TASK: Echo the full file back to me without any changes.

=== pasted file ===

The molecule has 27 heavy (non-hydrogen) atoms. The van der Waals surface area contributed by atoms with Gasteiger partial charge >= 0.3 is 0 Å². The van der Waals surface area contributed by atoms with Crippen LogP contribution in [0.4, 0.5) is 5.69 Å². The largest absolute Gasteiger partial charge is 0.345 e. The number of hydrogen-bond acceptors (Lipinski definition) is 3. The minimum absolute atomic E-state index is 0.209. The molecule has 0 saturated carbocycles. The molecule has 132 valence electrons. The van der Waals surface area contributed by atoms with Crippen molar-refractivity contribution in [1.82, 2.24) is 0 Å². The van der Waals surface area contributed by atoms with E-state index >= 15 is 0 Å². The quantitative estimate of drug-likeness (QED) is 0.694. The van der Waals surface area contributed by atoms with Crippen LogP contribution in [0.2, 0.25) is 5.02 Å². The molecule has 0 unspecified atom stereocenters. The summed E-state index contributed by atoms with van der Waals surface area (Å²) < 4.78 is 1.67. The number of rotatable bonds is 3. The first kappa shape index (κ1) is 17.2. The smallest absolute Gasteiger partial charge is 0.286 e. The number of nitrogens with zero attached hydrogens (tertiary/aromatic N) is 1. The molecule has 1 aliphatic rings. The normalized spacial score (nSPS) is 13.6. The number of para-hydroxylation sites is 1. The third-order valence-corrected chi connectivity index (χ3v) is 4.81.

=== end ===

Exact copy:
The molecule has 27 heavy (non-hydrogen) atoms. The van der Waals surface area contributed by atoms with Gasteiger partial charge >= 0.3 is 0 Å². The van der Waals surface area contributed by atoms with Crippen LogP contribution in [0.4, 0.5) is 5.69 Å². The largest absolute Gasteiger partial charge is 0.345 e. The number of hydrogen-bond acceptors (Lipinski definition) is 3. The minimum absolute atomic E-state index is 0.209. The molecule has 0 saturated carbocycles. The molecule has 132 valence electrons. The van der Waals surface area contributed by atoms with Crippen molar-refractivity contribution in [1.82, 2.24) is 0 Å². The van der Waals surface area contributed by atoms with E-state index >= 15 is 0 Å². The quantitative estimate of drug-likeness (QED) is 0.694. The van der Waals surface area contributed by atoms with Crippen LogP contribution in [0.2, 0.25) is 5.02 Å². The molecule has 0 unspecified atom stereocenters. The summed E-state index contributed by atoms with van der Waals surface area (Å²) < 4.78 is 1.67. The number of rotatable bonds is 3. The first kappa shape index (κ1) is 17.2. The smallest absolute Gasteiger partial charge is 0.286 e. The number of nitrogens with zero attached hydrogens (tertiary/aromatic N) is 1. The molecule has 1 aliphatic rings. The normalized spacial score (nSPS) is 13.6. The number of para-hydroxylation sites is 1. The third-order valence-corrected chi connectivity index (χ3v) is 4.81.